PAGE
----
General Synod treasurer Jim Cullen and Robert Dickson, chair of the financial management and development committee, presented to synod delegates Letting Down the Nets, a stewardship plan that supports the church’s strategic plan for the next six years.
General Synod also approved a financial plan, called Letting Down the Nets, to support the framework, which acknowledges that resources for expanded church work do not yet exist.
The plan envisions “raising significant new funds for mission and ministry for parishes, diocese and national work. It is not a campaign and not a fix for the General Synod budget,” said Geoff Jackson, executive officer of the diocese of Ontario and a member of the national church’s financial management and development committee.
“We believe we can build an organization that could raise a minimum of $25 million over four years and potentially $50-$100 million through planned and major gifts over the next ten years,” he said. Implementing the plan will cost $3.2 million to the year 2008, he said. The cost would not come from the General Synod budget, but from support by individuals, foundations, loans or bonds.
The plan has several elements:
- Encourage dioceses to reached the target of 26 per cent of income suggested by the 1998 General Synod. If all dioceses gave at that level, General Synod’s revenue would rise by an additional $600,000 per year.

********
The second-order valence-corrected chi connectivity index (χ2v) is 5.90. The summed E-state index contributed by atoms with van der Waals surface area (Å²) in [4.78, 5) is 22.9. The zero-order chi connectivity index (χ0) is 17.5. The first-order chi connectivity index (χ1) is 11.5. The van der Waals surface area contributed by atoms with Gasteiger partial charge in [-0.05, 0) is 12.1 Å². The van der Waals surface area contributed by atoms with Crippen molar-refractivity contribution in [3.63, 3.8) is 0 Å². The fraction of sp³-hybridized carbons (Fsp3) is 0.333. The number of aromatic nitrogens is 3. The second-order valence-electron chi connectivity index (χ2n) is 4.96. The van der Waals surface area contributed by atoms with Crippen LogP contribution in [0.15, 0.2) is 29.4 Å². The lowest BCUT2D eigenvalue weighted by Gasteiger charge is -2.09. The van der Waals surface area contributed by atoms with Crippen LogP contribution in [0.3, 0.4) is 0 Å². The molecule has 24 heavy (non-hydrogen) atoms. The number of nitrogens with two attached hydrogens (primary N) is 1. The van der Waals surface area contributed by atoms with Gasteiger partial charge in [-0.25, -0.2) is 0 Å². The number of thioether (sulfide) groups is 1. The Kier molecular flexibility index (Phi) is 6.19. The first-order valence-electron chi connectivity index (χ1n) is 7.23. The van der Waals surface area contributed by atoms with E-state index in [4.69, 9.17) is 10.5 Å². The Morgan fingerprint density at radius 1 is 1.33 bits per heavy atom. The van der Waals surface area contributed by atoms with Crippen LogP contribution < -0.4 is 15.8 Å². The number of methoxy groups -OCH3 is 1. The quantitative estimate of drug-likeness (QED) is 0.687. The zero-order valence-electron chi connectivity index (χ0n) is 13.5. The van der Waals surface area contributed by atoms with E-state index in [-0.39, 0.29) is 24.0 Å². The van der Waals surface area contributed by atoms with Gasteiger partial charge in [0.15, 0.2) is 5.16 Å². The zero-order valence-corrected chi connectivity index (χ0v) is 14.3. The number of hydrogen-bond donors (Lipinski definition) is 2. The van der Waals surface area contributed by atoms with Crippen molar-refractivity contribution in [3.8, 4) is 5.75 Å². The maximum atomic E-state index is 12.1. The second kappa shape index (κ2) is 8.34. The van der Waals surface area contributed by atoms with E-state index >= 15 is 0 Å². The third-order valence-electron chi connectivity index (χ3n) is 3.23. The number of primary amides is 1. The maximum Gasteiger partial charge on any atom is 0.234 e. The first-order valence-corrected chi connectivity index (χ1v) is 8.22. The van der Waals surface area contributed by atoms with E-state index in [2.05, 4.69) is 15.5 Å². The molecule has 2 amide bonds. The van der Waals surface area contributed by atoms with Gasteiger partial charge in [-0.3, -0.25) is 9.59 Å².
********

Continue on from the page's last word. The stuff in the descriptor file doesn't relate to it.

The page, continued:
- Continuing the annual appeals – Anglican Appeal (for national work), Anglican Journal Appeal (for the newspaper), and incorporate support for the Primate’s World Relief and Development Fund and the Anglican Foundation.
- Hire more planned giving consultants who can advise potential donors on bequests, purchase of annuities to benefit the church and donation of securities. The diocese of New Westminster has realized more than $6 million in planned gifts under its 12-year-old program.
- Identify and appeal to individuals able to make major gifts.
In response to a desire expressed by parishes and dioceses, General Synod will develop resources to support fundraising and parish development. Such work was downloaded to the dioceses in 1995. Part of the current plan is a stewardship pilot project to be undertaken in each of the four ecclesiastical provinces over the next three years.
While delegates generally expressed support for the plan, some were concerned that funding for northern dioceses could be cut and others cited financial pressure on dioceses, including contributions to the residential schools settlement fund, that could prevent them from reaching the 26 per cent mark.